- What is Automation Testing
- Benefits of Automation Testing
- When to automate an application:
- Steps to follow in Automation testing:
- Disadvantages of Automation Testing
- Different Automated Web Testing Tools
- Selenium Introduction
- Selenium Pros
- Selenium Cons
- Differences between selenium and other Tools
What is Automation Testing?
The Process of converting Manual Test cases into Test Script by using any automation tool is known as Automation Testing.
Testers write test scripts and test cases using the automation tool and then group those test cases into test suites.
Benefits of Automation Testing
Reliable: Tests perform precisely the same operations each time they are run, thereby eliminating human error
Repeatable: You can test how the software reacts under repeated execution of the same operations.
Programmable: You can program sophisticated tests that bring out hidden information from the application.
Comprehensive: You can build a suite of tests that covers every feature in your application.
Reusable: You can reuse tests on different versions of an application, even if the user interface changes.
Better Quality Software: Because you can run more tests in less time with fewer resources
Fast: Automated Tools run tests significantly faster than human users.
Cost Reduction: As the number of resources for regression test are reduced.
When to automate an application:
Do the Automation testing in the following scenario of the Software,
- Requirements do not change frequently
- Access the application for load and performance with many virtual users
- Steady Software with respect to manual testing
- Obtainability of time
- Huge and serious projects
- Projects that need to test the same areas often
Steps to follow in Automation testing:
There are lots of helpful tools to write automation scripts, before using those tools it’s better to identify the process which can be used to automate the testing,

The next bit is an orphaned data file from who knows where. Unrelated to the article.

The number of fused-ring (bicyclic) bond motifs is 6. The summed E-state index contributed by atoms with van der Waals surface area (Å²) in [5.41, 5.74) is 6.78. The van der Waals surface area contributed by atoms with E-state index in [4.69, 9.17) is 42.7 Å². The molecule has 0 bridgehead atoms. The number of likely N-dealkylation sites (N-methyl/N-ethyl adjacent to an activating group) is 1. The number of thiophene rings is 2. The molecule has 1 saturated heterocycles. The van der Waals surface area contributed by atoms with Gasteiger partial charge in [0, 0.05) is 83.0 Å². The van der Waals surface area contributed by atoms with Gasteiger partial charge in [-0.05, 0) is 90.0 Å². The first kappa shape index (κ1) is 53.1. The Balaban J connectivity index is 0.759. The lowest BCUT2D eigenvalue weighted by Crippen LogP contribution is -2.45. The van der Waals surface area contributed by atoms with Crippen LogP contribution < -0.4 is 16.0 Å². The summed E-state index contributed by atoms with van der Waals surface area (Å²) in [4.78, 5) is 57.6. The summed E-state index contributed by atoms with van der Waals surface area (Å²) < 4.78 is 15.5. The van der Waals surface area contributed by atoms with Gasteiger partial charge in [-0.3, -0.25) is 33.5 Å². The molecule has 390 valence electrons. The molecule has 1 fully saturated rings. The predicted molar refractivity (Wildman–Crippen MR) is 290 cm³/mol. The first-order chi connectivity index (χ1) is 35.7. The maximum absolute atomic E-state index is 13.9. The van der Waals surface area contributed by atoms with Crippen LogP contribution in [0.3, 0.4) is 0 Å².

- Identify areas within software to automate
- Choose the appropriate tool for test automation
- Write test scripts
- Develop test suits
- Execute test scripts
- Build result reports
- Find possible bugs or performance issue
The following areas must be automated first
- Highly redundant tasks or scenarios
2. Repetitive tasks that are boring or tend to cause human error
3. Well-developed and well-understood use cases or scenarios first
4. Relatively stable areas of the application over volatile ones must be automated.
Disadvantages of Automation Testing
Though the automation testing has many advantages, it has its own disadvantages too. Some of the disadvantages are:
• Proficiency is required to write the automation test scripts.
• Debugging the test script is major issue. If any error is present in the test script, sometimes it may lead to deadly consequences.
• Test maintenance is costly in case of playback methods. Even though a minor change occurs in the GUI, the test script has to be rerecorded or replaced by a new test script.
• Maintenance of test data files is difficult, if the test script tests more screens.
Some of the above disadvantages often cause damage to the benefit gained from the automated scripts. Though the automation testing has pros and cons, it is adapted widely all over the world.
Different Automated Web Testing Tools
Automatically testing your web application is a good way to ensure that new versions of your application don’t introduce bugs and regressions.
Automation of your web application testing also allows your development team to make changes and refactor code with more confident, as they can quickly verify the functionality of the application after every change.